I took myself off to the job centre today for the first time in almost 2 decades. Debating whether or not to take my umbrella – I decided to – just in case. My intuition was spot on and the rain fell heavily resembling marching soldiers on the pavement and fast flowing rivers along the road. I sought shelter the opposite side of a tree to another person sheltering there. Car driver’s beeped their horns at oncoming traffic and struggled to see through the windows.
When I almost reached the building a stench of vomit filled the air. I imagined a drunk or some low life spewing up outside and then I spotted the food waste collection truck. On this humid day it was one of the most offensive things I have ever smelled. My trousers were soaked through from the rain and my newly cut hair shortened as it frizzed up holding water. I entered the building.
Inside a handful of people were sitting in chairs back to back in the middle of the room. The circumference was filled edge to edge of desks with computers. There was not a soul to a desk. Immediately in front of me two young women with lanyards sat chatting and a security guard stood at the side. They seemed shocked when I approached them to talk. I’d inquired if they had any information, leaflets etc., on being self-employed. They looked aghast when I told them I wasn’t on benefits but was seeking more information on working for myself. One of them had a quick rummage through a concertina file on a shelf behind her back the other ran to side of the room to find a colleague to speak to. Both were fruitless with their searches but advised me to look for jobs on line or to sign on to unemployment benefit.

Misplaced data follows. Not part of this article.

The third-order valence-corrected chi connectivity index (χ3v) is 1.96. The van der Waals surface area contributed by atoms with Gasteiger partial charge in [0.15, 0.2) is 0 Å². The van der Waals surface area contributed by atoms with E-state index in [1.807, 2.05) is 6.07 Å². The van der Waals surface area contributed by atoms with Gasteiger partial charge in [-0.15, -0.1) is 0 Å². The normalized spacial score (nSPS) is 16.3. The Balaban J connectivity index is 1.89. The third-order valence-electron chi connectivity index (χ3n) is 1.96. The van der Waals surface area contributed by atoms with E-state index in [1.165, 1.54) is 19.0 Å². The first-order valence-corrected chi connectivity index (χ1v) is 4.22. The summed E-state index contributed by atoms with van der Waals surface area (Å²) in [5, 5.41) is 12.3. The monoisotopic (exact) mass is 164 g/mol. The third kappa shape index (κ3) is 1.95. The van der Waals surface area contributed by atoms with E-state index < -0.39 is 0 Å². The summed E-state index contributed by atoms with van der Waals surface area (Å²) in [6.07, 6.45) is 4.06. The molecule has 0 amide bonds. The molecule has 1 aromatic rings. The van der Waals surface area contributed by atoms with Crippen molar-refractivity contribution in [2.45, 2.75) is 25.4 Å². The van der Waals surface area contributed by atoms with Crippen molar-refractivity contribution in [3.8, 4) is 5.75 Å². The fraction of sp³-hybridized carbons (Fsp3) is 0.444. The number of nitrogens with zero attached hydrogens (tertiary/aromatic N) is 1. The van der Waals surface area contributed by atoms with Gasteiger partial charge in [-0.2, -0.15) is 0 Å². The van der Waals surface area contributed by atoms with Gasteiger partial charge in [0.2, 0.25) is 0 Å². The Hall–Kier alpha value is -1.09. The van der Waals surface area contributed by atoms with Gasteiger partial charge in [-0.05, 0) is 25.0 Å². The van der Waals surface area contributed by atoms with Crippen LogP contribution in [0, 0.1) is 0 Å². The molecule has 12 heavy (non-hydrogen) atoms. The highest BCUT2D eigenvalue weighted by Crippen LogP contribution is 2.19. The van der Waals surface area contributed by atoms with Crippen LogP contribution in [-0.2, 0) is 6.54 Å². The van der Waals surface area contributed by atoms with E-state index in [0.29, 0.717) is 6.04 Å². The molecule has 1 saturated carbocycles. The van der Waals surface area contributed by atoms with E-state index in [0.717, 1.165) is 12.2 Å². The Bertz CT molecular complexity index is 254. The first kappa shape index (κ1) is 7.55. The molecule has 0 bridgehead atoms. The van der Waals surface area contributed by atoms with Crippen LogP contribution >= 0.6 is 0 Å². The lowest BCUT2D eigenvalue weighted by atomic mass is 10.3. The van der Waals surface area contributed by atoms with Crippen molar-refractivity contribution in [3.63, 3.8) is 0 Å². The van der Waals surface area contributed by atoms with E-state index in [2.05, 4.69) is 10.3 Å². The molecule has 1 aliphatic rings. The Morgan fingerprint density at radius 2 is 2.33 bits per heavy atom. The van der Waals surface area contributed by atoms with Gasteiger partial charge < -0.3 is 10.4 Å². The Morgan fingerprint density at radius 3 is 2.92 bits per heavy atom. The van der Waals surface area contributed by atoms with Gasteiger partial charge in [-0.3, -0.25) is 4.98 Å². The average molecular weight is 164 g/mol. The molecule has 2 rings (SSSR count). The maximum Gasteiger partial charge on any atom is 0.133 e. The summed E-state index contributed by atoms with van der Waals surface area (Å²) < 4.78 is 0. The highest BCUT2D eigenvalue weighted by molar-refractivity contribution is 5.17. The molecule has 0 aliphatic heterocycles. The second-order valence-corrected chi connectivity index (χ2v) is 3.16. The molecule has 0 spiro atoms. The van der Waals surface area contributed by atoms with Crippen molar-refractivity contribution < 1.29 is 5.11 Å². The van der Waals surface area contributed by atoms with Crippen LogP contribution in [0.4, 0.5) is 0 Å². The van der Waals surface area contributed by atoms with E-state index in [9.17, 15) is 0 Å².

As I left the building the stench of warm vomit permeated the air once more as the food waste truck stood outside the train station chewing up its contents.
I hadn’t been walking 5 minutes when something caught my eye across the road. A large man was lying on his side on the pavement at the bus stop, his entire face coloured red with blood. People were bending down to help him as a party of school children were fixated on him from my side of the road. I tried to block their view as they passed me by. I went over to the bus stop and asked a woman on her phone if anyone had called for an ambulance. She said she was doing that right now. The man was flat on his back and I couldn’t help but feel he should be in the recovery position in case of choking but the group seemed to have matters under control. I saw flashing lights in the distance and helped to flag down the paramedics. It seems that he had just fallen over in the street but my initial reaction was that he’d either been in a traffic accident or shot in the face. Nothing surprises me nowadays.
On my journey home I felt depressed and wished I hadn’t left the house. I kept thinking of that poor man bleeding on the pavement whilst the heavens opened. For all my wishful thinking and daily gratitude practice I cannot shake off the dark shadow that is my constant companion. The sucker of joy. My misery parasite. It seems we cannot live without each other.